Feature Story

Cisco is No. 1 in Gartner’s Supply Chain Top 25 — again

Cisco tops Gartner's Supply Chain Top 25. John Kern explains why.

In a uniquely challenging year, Cisco set new standards in innovation — and for its core purpose of powering an inclusive future for all. 

This was especially true across the company’s vast global supply chain, where a staggering number of components, semi-finished goods, and finished products are moved and assembled with great efficiency, equity, and respect for the environment. 

All of this factored in Gartner’s decision to name Cisco No. 1 in its Supply Chain Top 25 — for the second year in a row.  

How did Cisco do it? And how does it plan to get even better?

John Kern, Cisco’s senior vice president for supply chain operations, shared some key insights on supply chain excellence:

Q. First off, congratulations, John. You and your teams won this honor in a year like no other. What were some of the biggest challenges that you faced this time around?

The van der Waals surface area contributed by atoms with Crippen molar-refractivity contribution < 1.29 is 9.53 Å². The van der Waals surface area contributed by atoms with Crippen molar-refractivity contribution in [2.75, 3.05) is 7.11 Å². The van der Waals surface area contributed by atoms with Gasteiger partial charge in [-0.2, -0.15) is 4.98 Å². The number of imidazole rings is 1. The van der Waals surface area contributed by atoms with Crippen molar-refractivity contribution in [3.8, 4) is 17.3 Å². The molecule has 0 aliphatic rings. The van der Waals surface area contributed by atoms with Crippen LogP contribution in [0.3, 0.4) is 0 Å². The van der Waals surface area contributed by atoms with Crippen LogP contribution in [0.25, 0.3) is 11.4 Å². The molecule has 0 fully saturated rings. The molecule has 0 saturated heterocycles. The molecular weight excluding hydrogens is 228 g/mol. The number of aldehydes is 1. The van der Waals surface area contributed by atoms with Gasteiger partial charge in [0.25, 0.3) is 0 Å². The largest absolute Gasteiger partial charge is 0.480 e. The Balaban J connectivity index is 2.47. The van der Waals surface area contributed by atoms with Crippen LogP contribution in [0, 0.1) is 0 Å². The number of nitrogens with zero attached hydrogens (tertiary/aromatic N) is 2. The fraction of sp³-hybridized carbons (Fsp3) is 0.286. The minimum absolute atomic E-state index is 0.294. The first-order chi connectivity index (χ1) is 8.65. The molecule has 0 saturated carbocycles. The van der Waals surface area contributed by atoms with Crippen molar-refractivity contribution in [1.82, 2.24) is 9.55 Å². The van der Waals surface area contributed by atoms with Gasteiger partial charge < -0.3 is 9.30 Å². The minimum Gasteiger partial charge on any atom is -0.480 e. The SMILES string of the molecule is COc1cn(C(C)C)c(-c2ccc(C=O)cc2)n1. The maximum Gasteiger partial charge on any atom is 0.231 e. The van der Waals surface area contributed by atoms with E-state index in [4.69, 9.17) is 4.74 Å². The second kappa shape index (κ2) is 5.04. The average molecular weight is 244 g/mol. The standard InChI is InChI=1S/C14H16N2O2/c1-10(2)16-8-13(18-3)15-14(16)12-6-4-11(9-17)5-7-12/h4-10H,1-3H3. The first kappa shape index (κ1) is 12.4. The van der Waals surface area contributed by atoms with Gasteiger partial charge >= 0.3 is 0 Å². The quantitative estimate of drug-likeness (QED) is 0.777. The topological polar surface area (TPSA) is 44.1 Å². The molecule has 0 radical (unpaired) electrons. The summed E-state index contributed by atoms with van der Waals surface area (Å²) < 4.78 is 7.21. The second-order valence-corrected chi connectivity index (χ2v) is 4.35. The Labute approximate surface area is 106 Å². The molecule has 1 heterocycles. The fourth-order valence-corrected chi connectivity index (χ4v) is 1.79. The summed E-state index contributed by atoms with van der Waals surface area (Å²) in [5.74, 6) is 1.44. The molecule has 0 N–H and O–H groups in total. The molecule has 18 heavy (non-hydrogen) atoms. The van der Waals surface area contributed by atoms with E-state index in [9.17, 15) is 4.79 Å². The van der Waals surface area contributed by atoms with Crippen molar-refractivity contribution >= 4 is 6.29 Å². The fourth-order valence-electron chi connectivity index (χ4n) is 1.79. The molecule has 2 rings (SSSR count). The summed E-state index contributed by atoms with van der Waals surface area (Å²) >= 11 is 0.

Coming off the tariff situation with China, then right into the COVID pandemic, and now the semiconductor/silicon crisis, it’s been a challenging few years as it relates to supply chains. It has taken an enormous amount of creativity and perseverance by our teams to find other ways to get the work done. It’s also been a huge priority to keep people safe during this pandemic, and we’ve shared best practices across partners and suppliers. 

But to maintain the top spot two years in a row, we’re very proud of that. It’s great for our team and for Cisco to get the recognition.

Q. Agility and resilience have been critical through the pandemic. How did Cisco maintain those qualities across such a vast network of suppliers, partners, and manufacturers?   

Supply chains typically are concerned with cost, efficiency, and driving productivity. But agility and resilience cost money. So, trying to maintain the happy medium between hitting the financial objectives, but also being able to respond to unexpected events like natural disasters, the pandemic, or the semiconductor crisis is a tricky balance. 

We have a philosophy that we’re not all about driving the lowest possible cost. We’re about optimizing the network and creating a dynamic, distributed supply chain. In the last few years, we have definitely focused more on dual sourcing. And luckily we made heavy investments in Mexico, improving our resiliency, allowing us to deal with the tariff challenges more effectively.